Author’s note: According to Sandra Boynton, today is Science Fiction Day. I decided to try and write a sneaky science fiction story that isn’t really very scientific, but at any rate it’s fiction. All persons trying to find a moral in it will be drug out into space and zapped.
“Are we going to Polaris?” asked the old woman across the aisle.
“Yes,” I said. “Polaris is the last stop.”
Why anyone would want to get off the bus on Polaris Parkway, I didn’t know. There’s not even a sidewalk there, just one little island of pavement and an ash tray. You have to risk life and limb crossing a four-lane street to get off the island and into the strip mall; even then, it would take five minutes to walk across the parking lot.
“Polaris is a hole in the sky,” said the woman next to me.
This woman was new. She was middle aged with mousy hair, each strand a different shade of gray-brown. The beginnings of smile lines were forming around her mouth and eyes. She wore a tan knee-length dress so plain and unadorned it could have gone without notice at any time in the past fifty years. Everything about her could have gone without notice– so much so that it was unnerving, like talking to the seat behind her instead of to a human being.
The old woman was still looking at me, with a smile I didn’t quite like. Hers was one of the faces I’d seen every few days on the bus this summer. She never seemed to remember what route she was taking, or where the stops were. Her skin was creased like desert soil, or the skin of a walrus; the color was so ambiguous she could have been any race. But her eyes were light blue.
“Why are you going to Polaris?” I asked.
“Polaris is a hole in the sky,” repeated the strange woman.
Something about that statement sounded familiar to me. I glanced back at the old woman, who was staring at her toes– she wore black, peep-toed shoes and ugly gray stockings. Her dress was brown with little white polka dots– the stereotypical picture of a frumpy old woman’s dress, from any time in the past fifty years. I wondered who had picked it out for her. Her hands were disfigured, arthritic knobs; she couldn’t have dressed herself.
“Are you going to Polaris with us?” the middle-aged woman asked.“No,” I said.
“Not today,” said the old woman.
I looked out the window– sheets of rain were falling, drenching the smudged glass in river after oily river. I could barely see beyond it. Somewhere out there were two lanes of gray road with red tail lights passing us, and a gray median strip; then two lanes of gray road with white headlights approaching us impossibly fast. The cars that passed were somewhat visible through the water, but the cars on the far side were only headlights and a barely perceptible whir.
“You know,” I said, remembering. “I think I read about that once. I had a book of fairy tales from different countries… there were notes in the back. It said that several Native American tribes believed that there were many different worlds, in layers one on top of another, and the sky of one world was the ground of the next. There were worlds below the earth, and their sky was our ground. And there was a world above us where our sky was their ground. The way to get up to the sky world, was to go through Polaris. Polaris was a hole in the sky.”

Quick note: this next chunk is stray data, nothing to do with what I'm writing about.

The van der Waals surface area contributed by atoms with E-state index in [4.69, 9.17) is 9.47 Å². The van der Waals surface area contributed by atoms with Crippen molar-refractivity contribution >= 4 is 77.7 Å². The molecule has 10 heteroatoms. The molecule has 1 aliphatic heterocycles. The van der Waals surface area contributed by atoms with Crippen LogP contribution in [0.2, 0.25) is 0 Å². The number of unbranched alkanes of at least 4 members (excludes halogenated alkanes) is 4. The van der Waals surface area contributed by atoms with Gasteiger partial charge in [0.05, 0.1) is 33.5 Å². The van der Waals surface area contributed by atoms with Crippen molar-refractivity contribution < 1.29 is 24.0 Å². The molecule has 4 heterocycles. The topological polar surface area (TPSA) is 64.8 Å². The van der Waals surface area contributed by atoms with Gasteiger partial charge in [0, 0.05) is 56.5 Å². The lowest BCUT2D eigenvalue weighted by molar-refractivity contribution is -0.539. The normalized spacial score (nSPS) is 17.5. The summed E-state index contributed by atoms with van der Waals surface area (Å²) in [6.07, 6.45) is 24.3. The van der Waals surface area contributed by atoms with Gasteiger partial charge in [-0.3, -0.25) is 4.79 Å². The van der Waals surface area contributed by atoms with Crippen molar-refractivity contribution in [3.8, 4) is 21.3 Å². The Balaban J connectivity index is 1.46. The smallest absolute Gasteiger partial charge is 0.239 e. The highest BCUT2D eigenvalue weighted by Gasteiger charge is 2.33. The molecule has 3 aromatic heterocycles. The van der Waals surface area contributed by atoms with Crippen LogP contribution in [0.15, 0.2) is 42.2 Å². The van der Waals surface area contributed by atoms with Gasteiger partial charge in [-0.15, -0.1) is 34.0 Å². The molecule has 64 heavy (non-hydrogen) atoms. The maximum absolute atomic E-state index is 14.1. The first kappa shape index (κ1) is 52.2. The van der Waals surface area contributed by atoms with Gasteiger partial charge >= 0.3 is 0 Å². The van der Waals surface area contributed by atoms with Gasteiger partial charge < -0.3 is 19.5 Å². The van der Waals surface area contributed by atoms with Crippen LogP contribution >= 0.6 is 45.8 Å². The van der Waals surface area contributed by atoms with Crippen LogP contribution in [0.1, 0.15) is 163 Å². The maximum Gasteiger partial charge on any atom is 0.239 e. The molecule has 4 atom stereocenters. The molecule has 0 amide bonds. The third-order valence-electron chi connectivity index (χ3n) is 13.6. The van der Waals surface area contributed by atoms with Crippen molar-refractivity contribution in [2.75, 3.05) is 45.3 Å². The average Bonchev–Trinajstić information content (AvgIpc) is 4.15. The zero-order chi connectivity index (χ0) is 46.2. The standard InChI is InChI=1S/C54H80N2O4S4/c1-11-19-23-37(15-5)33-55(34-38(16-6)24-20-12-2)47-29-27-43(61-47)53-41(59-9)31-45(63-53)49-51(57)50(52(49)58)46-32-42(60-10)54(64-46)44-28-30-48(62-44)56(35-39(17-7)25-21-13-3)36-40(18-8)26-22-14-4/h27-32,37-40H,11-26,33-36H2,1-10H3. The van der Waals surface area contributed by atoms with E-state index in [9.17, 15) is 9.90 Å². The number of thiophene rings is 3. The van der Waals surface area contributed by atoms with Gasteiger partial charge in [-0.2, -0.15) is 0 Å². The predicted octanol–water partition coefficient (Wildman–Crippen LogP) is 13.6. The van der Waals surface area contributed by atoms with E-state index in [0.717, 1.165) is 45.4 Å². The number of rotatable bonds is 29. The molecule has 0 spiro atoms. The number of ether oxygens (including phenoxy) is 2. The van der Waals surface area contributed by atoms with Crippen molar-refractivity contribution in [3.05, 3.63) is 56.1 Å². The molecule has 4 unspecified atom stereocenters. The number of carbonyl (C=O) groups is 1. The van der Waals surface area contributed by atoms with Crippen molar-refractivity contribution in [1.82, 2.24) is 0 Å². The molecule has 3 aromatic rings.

“They aren’t wrong,” said the middle-aged woman.
I tried to look at her again, but her very ordinariness was so uncanny that I couldn’t.
I’d slept heavily for a couple of nights now, but it wasn’t enough. There was no way to get as much sleep as I needed. Nothing made me feel awake. My whole body felt different—I’d known that it would, of course, but this was worse than I’d thought. It wasn’t at all as if there was a body growing inside of me. The sensation was closer to being inside someone else’s body: a person with an annoyingly keen sense of smell, and who gagged at my favorite foods. Her sense of touch was stronger than mine. Tags and buttons put her in agony. She couldn’t stand the feeling of pajamas rubbing against bedsheets.
And, despite the lack of appetite, she was getting thick around the middle.
In this state, I wasn’t capable of judging whether anything was unusual or not. It could be that what the woman was saying was perfectly normal, and I was the one who was confused.
“Polaris is the last stop.” The woman’s voice was like her appearance—impossibly ordinary, commonplace to the point of being forgettable, soft as the poems that ran through my mind when I didn’t have time to jot them down. “If we could get to Polaris, we could go outside. Really. We could go outside for the very first time. You’ve never been outside in your life, you see. You think you have, but you haven’t. The sky is a lid they threw on top of us. It goes bright blue when the sun shines, and we call that a nice day because we think we can see so well. But we see so much more when it’s dark.”
The woman was holding my hand now. I didn’t realize she’d done that. Her touch was unremarkable as anything else about her.
I was glad she hadn’t reached to grab my stomach. I was dreading the day that would begin.